See more of Marina’s work on her website.
Leonardo da Vinci is one of the greatest painters of all time and perhaps the most talented person ever to have lived. His excellence in many different arts and sciences exemplified him as the definitive Renaissance Man. His most famous painting is La Gioconda, a portrait better known as the Mona Lisa.
Leonardo was born Italy in 1452 during an artistic and scientific revival called the Renaissance. Little is known about his childhood but he kept journals and he did write down some of his memories. When he was fourteen, Leonardo became an apprentice to one of the most famous artists of his day, Verrocchio. Leonardo received a wonderful education there. When he was twenty, Leonardo qualified as a master in the guild of artists and doctors of medicine. Leonardo became famous as a painter, a scientist, and an engineer.
In search of new challenges and big bucks, Leonardo entered the service of the Duke of Milan. The Duke kept Leonardo busy painting and sculpting and designing elaborate court festivals, but he also put Leonardo to work creating weapons, buildings and machinery. Alas, Leonardo’s interests were so broad that he rarely finished what he started. He left dozens of paintings and projects unfinished.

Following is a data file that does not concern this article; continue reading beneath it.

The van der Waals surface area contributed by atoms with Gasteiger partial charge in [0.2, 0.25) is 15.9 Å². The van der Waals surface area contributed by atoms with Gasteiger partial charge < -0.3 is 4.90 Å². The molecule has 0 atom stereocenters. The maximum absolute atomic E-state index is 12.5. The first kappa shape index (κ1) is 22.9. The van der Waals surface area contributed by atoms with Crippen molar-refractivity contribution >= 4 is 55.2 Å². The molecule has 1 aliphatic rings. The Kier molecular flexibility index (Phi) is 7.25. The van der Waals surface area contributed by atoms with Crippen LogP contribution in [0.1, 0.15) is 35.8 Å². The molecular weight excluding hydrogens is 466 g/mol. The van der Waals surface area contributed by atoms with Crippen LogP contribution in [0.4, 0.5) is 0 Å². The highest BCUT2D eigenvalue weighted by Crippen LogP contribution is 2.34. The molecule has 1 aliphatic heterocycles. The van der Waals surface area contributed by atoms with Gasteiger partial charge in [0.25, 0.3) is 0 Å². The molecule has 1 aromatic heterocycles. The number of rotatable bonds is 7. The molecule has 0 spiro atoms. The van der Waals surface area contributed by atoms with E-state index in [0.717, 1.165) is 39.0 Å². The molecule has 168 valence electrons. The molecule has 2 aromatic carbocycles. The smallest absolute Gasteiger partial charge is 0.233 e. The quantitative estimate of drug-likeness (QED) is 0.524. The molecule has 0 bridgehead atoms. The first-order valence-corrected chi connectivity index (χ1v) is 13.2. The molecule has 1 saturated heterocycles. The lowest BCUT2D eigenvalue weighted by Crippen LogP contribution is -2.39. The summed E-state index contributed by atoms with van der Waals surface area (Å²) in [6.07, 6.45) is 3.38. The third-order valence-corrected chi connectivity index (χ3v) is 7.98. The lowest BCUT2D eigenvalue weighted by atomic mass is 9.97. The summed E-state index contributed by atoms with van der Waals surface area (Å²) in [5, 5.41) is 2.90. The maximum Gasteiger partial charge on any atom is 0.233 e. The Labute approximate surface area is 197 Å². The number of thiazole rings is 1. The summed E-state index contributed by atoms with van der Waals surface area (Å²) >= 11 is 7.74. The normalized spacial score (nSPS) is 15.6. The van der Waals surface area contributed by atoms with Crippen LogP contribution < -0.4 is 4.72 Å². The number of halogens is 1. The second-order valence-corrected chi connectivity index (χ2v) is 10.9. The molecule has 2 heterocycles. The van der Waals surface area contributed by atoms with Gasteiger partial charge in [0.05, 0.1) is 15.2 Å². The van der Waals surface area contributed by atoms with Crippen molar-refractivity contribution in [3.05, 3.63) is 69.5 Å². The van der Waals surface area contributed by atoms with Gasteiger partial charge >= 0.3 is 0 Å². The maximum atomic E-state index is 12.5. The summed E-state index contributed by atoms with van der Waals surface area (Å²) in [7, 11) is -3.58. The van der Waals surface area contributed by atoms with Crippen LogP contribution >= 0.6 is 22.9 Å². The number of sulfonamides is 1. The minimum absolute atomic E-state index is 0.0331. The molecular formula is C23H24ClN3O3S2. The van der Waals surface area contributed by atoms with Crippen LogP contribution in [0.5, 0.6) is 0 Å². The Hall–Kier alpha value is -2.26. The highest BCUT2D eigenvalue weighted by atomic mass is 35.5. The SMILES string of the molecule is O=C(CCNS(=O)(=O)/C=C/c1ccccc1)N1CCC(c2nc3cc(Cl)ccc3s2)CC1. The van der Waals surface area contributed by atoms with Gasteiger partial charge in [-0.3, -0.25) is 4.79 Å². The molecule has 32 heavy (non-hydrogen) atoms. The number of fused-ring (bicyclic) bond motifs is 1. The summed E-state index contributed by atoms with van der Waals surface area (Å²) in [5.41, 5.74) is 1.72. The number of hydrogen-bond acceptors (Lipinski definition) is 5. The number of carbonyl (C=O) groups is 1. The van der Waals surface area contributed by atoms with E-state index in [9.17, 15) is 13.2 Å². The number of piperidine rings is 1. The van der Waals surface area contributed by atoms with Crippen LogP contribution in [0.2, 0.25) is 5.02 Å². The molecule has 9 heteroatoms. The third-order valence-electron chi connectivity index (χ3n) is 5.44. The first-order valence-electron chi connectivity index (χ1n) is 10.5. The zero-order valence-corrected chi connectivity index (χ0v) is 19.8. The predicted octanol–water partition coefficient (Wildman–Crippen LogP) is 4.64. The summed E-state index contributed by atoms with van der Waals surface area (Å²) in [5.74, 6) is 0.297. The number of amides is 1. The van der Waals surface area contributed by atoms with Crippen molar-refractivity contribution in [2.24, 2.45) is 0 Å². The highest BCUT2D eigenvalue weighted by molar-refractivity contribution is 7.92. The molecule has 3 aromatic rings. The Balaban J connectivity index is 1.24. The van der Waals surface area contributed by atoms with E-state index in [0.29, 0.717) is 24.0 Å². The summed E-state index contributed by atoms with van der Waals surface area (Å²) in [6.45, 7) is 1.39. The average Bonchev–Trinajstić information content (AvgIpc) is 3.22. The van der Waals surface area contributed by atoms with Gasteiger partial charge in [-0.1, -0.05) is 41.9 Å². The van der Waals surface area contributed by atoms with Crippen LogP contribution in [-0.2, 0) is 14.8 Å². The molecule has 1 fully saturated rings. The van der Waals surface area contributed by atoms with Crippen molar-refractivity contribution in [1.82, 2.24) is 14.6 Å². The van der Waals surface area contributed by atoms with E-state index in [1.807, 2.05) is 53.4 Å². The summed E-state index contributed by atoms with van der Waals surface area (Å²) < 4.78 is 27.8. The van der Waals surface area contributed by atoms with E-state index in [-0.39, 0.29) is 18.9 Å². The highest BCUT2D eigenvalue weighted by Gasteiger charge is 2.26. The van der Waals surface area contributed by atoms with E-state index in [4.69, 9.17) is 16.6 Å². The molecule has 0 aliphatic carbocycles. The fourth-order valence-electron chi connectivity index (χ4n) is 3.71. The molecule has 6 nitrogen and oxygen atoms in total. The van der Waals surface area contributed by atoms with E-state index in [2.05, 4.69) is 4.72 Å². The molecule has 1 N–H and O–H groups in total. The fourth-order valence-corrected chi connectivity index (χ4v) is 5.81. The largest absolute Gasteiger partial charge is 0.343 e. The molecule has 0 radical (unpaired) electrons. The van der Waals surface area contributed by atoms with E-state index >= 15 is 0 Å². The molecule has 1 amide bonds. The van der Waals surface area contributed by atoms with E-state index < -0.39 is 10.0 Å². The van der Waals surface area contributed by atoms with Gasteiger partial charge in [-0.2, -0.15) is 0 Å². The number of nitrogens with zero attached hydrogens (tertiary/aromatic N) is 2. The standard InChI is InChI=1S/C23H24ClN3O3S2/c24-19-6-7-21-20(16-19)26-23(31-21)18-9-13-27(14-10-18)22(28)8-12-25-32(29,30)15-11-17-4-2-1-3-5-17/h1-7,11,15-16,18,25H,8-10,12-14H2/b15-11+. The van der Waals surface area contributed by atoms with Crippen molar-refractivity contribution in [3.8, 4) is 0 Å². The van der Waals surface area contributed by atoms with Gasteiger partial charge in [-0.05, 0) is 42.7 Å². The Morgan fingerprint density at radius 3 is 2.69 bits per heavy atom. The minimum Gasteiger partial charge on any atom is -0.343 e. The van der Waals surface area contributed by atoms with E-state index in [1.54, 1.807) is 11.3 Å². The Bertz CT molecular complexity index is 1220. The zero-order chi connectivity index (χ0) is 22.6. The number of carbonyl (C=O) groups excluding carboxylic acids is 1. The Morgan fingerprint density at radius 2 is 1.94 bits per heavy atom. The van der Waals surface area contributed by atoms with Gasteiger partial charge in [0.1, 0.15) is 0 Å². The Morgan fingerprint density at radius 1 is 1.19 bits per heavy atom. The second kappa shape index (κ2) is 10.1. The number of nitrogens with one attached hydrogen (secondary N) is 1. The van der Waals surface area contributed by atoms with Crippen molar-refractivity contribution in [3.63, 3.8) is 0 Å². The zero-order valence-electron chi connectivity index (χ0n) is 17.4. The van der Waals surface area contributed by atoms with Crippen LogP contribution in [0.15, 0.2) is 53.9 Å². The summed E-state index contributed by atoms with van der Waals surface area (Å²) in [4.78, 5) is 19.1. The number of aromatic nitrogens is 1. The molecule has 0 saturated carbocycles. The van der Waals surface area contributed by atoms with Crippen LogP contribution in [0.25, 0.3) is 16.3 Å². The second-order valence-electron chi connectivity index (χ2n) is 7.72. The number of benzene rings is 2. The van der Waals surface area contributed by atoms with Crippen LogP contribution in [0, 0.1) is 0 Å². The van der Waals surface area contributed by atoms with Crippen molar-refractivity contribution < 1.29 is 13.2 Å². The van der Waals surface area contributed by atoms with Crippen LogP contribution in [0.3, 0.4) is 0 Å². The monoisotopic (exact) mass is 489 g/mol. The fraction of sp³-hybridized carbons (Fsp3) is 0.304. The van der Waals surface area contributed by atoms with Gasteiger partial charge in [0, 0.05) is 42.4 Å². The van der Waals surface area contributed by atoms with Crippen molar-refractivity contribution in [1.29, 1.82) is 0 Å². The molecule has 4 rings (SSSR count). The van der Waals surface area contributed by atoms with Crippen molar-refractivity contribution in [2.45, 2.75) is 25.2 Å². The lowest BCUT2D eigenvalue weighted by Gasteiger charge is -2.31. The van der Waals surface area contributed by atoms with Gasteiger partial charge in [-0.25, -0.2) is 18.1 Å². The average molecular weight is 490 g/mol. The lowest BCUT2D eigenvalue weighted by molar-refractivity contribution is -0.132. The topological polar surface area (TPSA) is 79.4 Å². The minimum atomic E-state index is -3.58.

Nonetheless, Leonardo’s paintings became famous for the inventive techniques that he used to apply paint, his detailed knowledge of anatomy, light, botany and geology, his interest in the way in which humans show emotion with their faces and their gestures, and the way that he arranged the people and objects in his art work. All these qualities come together in his most famous paintings.
Leonardo’s studies in science are as impressive and innovative as his artistic work. Leonardo actually anticipated many discoveries of modern times. In anatomy, he studied the circulation of the blood and the action of the eye. He made discoveries in meteorology and geology, learned the effect of the moon on the tides, foreshadowed modern conceptions of continent formation, and guessed the nature of fossil shells. He was one of the originators of the science of hydraulics, the study of water in motion; his design for the canals are still used today. He invented a large number of ingenious machines, many potentially useful, among them an underwater diving suit. His flying devices, although not practical, embodied sound principles of aerodynamics.